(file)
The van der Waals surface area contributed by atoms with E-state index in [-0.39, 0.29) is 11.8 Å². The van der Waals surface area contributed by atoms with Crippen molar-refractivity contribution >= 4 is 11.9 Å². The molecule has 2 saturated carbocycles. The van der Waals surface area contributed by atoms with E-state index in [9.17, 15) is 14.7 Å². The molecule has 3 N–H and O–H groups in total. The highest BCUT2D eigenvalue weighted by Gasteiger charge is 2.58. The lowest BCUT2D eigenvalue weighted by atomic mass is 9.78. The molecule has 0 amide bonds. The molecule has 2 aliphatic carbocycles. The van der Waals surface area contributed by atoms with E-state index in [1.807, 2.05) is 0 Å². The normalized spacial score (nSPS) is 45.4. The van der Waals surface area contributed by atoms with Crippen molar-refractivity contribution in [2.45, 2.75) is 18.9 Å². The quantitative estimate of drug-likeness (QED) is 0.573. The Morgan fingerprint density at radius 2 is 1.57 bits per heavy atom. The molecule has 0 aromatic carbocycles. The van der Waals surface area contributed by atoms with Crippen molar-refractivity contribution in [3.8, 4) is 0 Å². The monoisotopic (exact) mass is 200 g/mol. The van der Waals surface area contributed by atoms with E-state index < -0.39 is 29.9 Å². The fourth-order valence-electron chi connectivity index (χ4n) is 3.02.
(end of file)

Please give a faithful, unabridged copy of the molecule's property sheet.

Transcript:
The van der Waals surface area contributed by atoms with E-state index in [-0.39, 0.29) is 11.8 Å². The van der Waals surface area contributed by atoms with Crippen molar-refractivity contribution >= 4 is 11.9 Å². The molecule has 2 saturated carbocycles. The van der Waals surface area contributed by atoms with E-state index in [9.17, 15) is 14.7 Å². The molecule has 3 N–H and O–H groups in total. The highest BCUT2D eigenvalue weighted by Gasteiger charge is 2.58. The lowest BCUT2D eigenvalue weighted by atomic mass is 9.78. The molecule has 0 amide bonds. The molecule has 2 aliphatic carbocycles. The van der Waals surface area contributed by atoms with E-state index in [1.807, 2.05) is 0 Å². The normalized spacial score (nSPS) is 45.4. The van der Waals surface area contributed by atoms with Crippen molar-refractivity contribution in [2.45, 2.75) is 18.9 Å². The quantitative estimate of drug-likeness (QED) is 0.573. The Morgan fingerprint density at radius 2 is 1.57 bits per heavy atom. The molecule has 0 aromatic carbocycles. The van der Waals surface area contributed by atoms with Crippen molar-refractivity contribution in [3.8, 4) is 0 Å². The monoisotopic (exact) mass is 200 g/mol. The van der Waals surface area contributed by atoms with E-state index < -0.39 is 29.9 Å². The fourth-order valence-electron chi connectivity index (χ4n) is 3.02.